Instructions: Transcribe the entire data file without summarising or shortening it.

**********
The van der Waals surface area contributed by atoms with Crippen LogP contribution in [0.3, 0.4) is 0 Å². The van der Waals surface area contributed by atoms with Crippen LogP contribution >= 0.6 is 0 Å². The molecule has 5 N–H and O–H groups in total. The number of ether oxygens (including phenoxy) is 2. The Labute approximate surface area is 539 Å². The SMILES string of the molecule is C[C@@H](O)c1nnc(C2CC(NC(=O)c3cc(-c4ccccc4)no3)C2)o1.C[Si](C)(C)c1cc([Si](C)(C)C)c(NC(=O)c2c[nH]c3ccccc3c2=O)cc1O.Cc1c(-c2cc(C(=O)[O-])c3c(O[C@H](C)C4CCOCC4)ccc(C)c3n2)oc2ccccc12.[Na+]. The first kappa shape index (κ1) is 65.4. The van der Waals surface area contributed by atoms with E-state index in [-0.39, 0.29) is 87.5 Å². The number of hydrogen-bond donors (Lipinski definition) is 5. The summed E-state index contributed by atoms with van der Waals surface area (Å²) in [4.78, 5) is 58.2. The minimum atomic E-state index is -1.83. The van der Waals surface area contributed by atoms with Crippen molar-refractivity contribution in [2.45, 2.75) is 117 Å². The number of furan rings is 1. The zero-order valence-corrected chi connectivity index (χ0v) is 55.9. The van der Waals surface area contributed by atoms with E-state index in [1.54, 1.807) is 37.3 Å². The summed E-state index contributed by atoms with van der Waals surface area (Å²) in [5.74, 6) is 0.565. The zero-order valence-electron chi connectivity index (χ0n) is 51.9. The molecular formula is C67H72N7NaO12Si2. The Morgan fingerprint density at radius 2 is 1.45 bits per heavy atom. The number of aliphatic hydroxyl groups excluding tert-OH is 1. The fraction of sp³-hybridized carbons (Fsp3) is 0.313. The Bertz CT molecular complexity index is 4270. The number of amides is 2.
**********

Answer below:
The van der Waals surface area contributed by atoms with Crippen LogP contribution in [0.3, 0.4) is 0 Å². The van der Waals surface area contributed by atoms with Crippen LogP contribution >= 0.6 is 0 Å². The molecule has 5 N–H and O–H groups in total. The number of ether oxygens (including phenoxy) is 2. The Labute approximate surface area is 539 Å². The SMILES string of the molecule is C[C@@H](O)c1nnc(C2CC(NC(=O)c3cc(-c4ccccc4)no3)C2)o1.C[Si](C)(C)c1cc([Si](C)(C)C)c(NC(=O)c2c[nH]c3ccccc3c2=O)cc1O.Cc1c(-c2cc(C(=O)[O-])c3c(O[C@H](C)C4CCOCC4)ccc(C)c3n2)oc2ccccc12.[Na+]. The first kappa shape index (κ1) is 65.4. The van der Waals surface area contributed by atoms with E-state index in [-0.39, 0.29) is 87.5 Å². The number of hydrogen-bond donors (Lipinski definition) is 5. The summed E-state index contributed by atoms with van der Waals surface area (Å²) in [4.78, 5) is 58.2. The minimum atomic E-state index is -1.83. The van der Waals surface area contributed by atoms with Crippen molar-refractivity contribution in [2.45, 2.75) is 117 Å². The number of furan rings is 1. The zero-order valence-corrected chi connectivity index (χ0v) is 55.9. The van der Waals surface area contributed by atoms with E-state index in [1.54, 1.807) is 37.3 Å². The summed E-state index contributed by atoms with van der Waals surface area (Å²) in [5.74, 6) is 0.565. The zero-order valence-electron chi connectivity index (χ0n) is 51.9. The molecular formula is C67H72N7NaO12Si2. The Morgan fingerprint density at radius 2 is 1.45 bits per heavy atom. The number of aliphatic hydroxyl groups excluding tert-OH is 1. The fraction of sp³-hybridized carbons (Fsp3) is 0.313. The Bertz CT molecular complexity index is 4270. The number of amides is 2.